An Explosive Tradition 1

Blowing The Roof Off

I have some very good friends who have a curious annual tradition.

The celebration actually begins in early December at Christmastime, as they gather together as a family to carefully and creatively fabricate elaborate gingerbread houses. Each member designs his or her own gingerbread masterpiece, taking care to make the structure sound. Literally hours are spent as blocks of gingerbread are stacked and cemented together with sticky white frosting. Peppermints, gum drops, candy canes and various other goodies and sweets are used to adorn these amazing creations. After placing the final finishing touches and the frosting hardens, each gingerbread creation is placed in a position of honor around the house so all can appreciate its splendor during the entire festive month.

Then, on December 31, the family regathers–this time with a different type of anticipation. Jeans and parkas are worn instead holiday clothes. The Christmas carols are replaced with music that’s a little livelier as the gingerbread houses are all taken down from their various locations. Then, each gingerbread house is rigged and stuffed with fireworks and taken outside to a large open space. With steam streaming from their mouths, family members stand outside to await the New Year. When the clock finally strikes midnight on New Year’s Eve, those beautiful gingerbread creations explode, and are destroyed and burnt as the family cheers on.

Personally, I love this tradition. Besides being a great way to spend time with the family and create memories, it is a pertinent reminder of what January is and what it means and of the need to let go or “destroy” those things in your life that weigh you down. It speaks to a new beginning.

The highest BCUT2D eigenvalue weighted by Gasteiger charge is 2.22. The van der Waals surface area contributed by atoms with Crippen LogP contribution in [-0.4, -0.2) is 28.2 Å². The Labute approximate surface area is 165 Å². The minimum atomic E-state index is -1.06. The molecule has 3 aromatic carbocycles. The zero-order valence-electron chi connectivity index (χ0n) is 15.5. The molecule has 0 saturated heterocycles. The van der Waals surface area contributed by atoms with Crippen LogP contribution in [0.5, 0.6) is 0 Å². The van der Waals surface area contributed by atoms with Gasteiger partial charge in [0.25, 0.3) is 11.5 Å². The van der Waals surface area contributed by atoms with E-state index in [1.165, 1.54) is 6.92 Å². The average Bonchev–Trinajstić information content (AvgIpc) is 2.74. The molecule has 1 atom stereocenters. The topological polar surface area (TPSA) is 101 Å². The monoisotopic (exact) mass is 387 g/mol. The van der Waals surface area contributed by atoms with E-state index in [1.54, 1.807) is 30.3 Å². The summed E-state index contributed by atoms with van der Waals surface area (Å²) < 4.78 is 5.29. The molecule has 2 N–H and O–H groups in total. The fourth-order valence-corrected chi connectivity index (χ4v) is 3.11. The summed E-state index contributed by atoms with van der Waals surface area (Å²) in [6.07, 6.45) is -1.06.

In previous New Year holidays, I have felt an unspoken internal pressure. Somehow, in the post-holiday fatigue and fog, I am expected to generate and add a long list of New Year’s resolutions to my already hectic life. By February, those good intentions are often discarded with an aftertaste of failure. Perhaps a more productive focus would be symbolized by this gingerbread tradition. Instead of increasing my to-do list, I can remove something. I can ask: What habit or behavior can I eliminate that detracts from my mental, physical, social, or spiritual well-being? What can I give up? These questions will help identify an action that holds me back–that I wish to be free from. And then, when I find that habit or behavior that I have been holding so tightly onto, I need to remember the final act of those carefully constructed gingerbread houses, and “blow the roof ” off of it, off of all the bad habits, off the things I want to let go of, while my loved ones cheer me on.

Happy New Year!